Too often the deaths of our greatest heroes are over shadowed by the latest talk of Dancing with the Stars, American Idol, or some silliness a celebrity has recently done. Today we lost retired Navy Lt. John Finn, the oldest Medal of Honor recipient from World War II. He was 100. If anyone would care to read his story it's here.
Also coming up June 6th, will be the 66th anniversary of D-Day.
Wow.. that's something. Unfortunately the youth of America (and sadly at 45 that includes me I guess) can never truly appreciate what these heroes did for this country. Not to belittle the sacrifices that the Vietnam vets made or the IRAQ/Afghanistan soldiers are making now, but WW2 was war on a whole different level. Of course those at home were also involved since the war demanded production without a labor force.
I read the wikipedia entry for John Finn. It tells how he was at his home on the base, which I assume means he was married, when his neighbor came over and said they wanted him down at the hangar. The mental image I got was here he was, probably sitting at a kitchen table with his family and having breakfast. The radio is playing music. And then in the span of a maybe 5 or 10 minutes he went from that peaceful scene to a blazing flight line, planes strafing him as he struggled to pull a machine gun out into the open and started firing back at them.
But then that scene was true for everyone at Pearl Harbor that morning. A quiet morning in paradise to a terrible attack in mere moments.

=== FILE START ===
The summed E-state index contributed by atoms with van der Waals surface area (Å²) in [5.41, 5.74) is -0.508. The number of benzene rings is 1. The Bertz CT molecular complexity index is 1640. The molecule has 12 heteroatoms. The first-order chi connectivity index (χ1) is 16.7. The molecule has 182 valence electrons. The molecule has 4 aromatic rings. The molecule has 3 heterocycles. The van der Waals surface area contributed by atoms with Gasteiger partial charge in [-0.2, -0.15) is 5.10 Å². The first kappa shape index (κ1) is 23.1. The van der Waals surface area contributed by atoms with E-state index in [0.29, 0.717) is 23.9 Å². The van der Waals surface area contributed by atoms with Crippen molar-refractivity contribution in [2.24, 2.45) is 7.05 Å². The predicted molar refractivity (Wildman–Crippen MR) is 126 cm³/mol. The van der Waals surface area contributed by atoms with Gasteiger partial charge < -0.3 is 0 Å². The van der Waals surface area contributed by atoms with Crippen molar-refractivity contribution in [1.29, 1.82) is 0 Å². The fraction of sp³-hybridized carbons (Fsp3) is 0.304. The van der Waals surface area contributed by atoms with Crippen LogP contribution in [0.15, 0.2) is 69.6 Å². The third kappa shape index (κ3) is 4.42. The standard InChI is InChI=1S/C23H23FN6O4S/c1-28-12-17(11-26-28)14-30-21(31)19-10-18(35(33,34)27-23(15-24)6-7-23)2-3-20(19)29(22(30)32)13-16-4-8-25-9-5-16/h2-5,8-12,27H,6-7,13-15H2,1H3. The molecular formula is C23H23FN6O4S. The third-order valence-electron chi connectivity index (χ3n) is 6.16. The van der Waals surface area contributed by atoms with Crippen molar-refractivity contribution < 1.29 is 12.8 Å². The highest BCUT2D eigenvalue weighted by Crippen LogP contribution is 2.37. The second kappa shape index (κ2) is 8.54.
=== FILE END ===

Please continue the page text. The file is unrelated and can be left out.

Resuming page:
We have a couple Pearl Harbor survivors in this area. I met a former POW of Germany several years ago. He died last year.
There were many underage veterans of WWII but even the youngest of them have to be 80 now.
The thing about all the WWII veterans I've known is how quiet they are about the war.
I have known a few WWII vets who have sadly passed on, but they were just wonderful, down to earth men. I also knew quite a few Vietnam vets, unfortunately, some of them committed suicide. Of all the vets I've known, most don't want to talk about their experiences. I totally understand, too.
I hope everyone has a safe Memorial day weekend. I want to thank all of those that have given me the opportunity to grow up in America, and protecting my freedom and well-being. I know words can never repay all the brave men and women that have served in our armed forces. We all owe a debt of gratitude.
my dad was a marine during WW2. He was stationed on Guadalcanal. He went thur some very heavy heavy fighting.
he was just a kid. But he never talked to us about his war memories. but let his brothers who were in WW2 and the memories flowed.
I remember the teachers I had in high school who were WWII vets. Mr. Smith, who was a Marine at Iwo Jima. Mr. Robertson, who was also a Marine and had permanent leg injuries from wounds and limped. Mr. Johnston - the head janitor - who was a B-17 pilot in Europe.
A friend of mine (Cruise Fanatic knows him) here in Athens, Alabama, his father was a Marine Raider (I forget if it was Carlson's or Edson's Raiders he was with). These were the first "special forces" troops.
It was Carlson's. Being a WWII buff any little thing about WWII catches my eye. On my recent cruise that stopped in Key West I found a side street with a sign in front of a "Kapok Tree". The Kapok tree comes from Indonesia and has many uses. During WWII, fiber from the tree was used as stuffing in the life jackets the soldiers wore that were called "Mae West" vests. The fiber is lightweight and waterproof. (I'll email you pictures Dave and see if you can post them.) Also, I discovered in Aruba there's a resort with a bar that sits on top of a WWII bunker. U-boats used that area during the war.